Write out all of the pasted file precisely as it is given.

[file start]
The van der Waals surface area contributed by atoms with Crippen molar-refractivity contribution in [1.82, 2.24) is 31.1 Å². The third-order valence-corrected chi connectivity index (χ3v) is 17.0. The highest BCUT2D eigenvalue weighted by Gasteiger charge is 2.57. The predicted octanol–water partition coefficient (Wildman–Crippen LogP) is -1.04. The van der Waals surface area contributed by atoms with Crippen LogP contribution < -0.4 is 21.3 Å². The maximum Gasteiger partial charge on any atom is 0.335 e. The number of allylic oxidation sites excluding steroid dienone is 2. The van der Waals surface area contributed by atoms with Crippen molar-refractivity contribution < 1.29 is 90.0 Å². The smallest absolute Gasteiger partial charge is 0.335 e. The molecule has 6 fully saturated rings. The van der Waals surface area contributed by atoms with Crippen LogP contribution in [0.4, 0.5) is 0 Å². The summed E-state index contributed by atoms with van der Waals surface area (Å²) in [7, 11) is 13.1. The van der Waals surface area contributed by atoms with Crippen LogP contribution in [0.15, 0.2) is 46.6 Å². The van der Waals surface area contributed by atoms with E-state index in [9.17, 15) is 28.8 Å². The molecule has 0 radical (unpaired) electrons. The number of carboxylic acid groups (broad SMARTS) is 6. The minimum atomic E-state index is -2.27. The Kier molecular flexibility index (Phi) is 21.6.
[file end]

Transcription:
The van der Waals surface area contributed by atoms with Crippen molar-refractivity contribution in [1.82, 2.24) is 31.1 Å². The third-order valence-corrected chi connectivity index (χ3v) is 17.0. The highest BCUT2D eigenvalue weighted by Gasteiger charge is 2.57. The predicted octanol–water partition coefficient (Wildman–Crippen LogP) is -1.04. The van der Waals surface area contributed by atoms with Crippen LogP contribution < -0.4 is 21.3 Å². The maximum Gasteiger partial charge on any atom is 0.335 e. The number of allylic oxidation sites excluding steroid dienone is 2. The van der Waals surface area contributed by atoms with Crippen molar-refractivity contribution < 1.29 is 90.0 Å². The smallest absolute Gasteiger partial charge is 0.335 e. The molecule has 6 fully saturated rings. The van der Waals surface area contributed by atoms with Crippen LogP contribution in [0.4, 0.5) is 0 Å². The summed E-state index contributed by atoms with van der Waals surface area (Å²) in [7, 11) is 13.1. The van der Waals surface area contributed by atoms with Crippen LogP contribution in [0.15, 0.2) is 46.6 Å². The van der Waals surface area contributed by atoms with E-state index in [9.17, 15) is 28.8 Å². The molecule has 0 radical (unpaired) electrons. The number of carboxylic acid groups (broad SMARTS) is 6. The minimum atomic E-state index is -2.27. The Kier molecular flexibility index (Phi) is 21.6.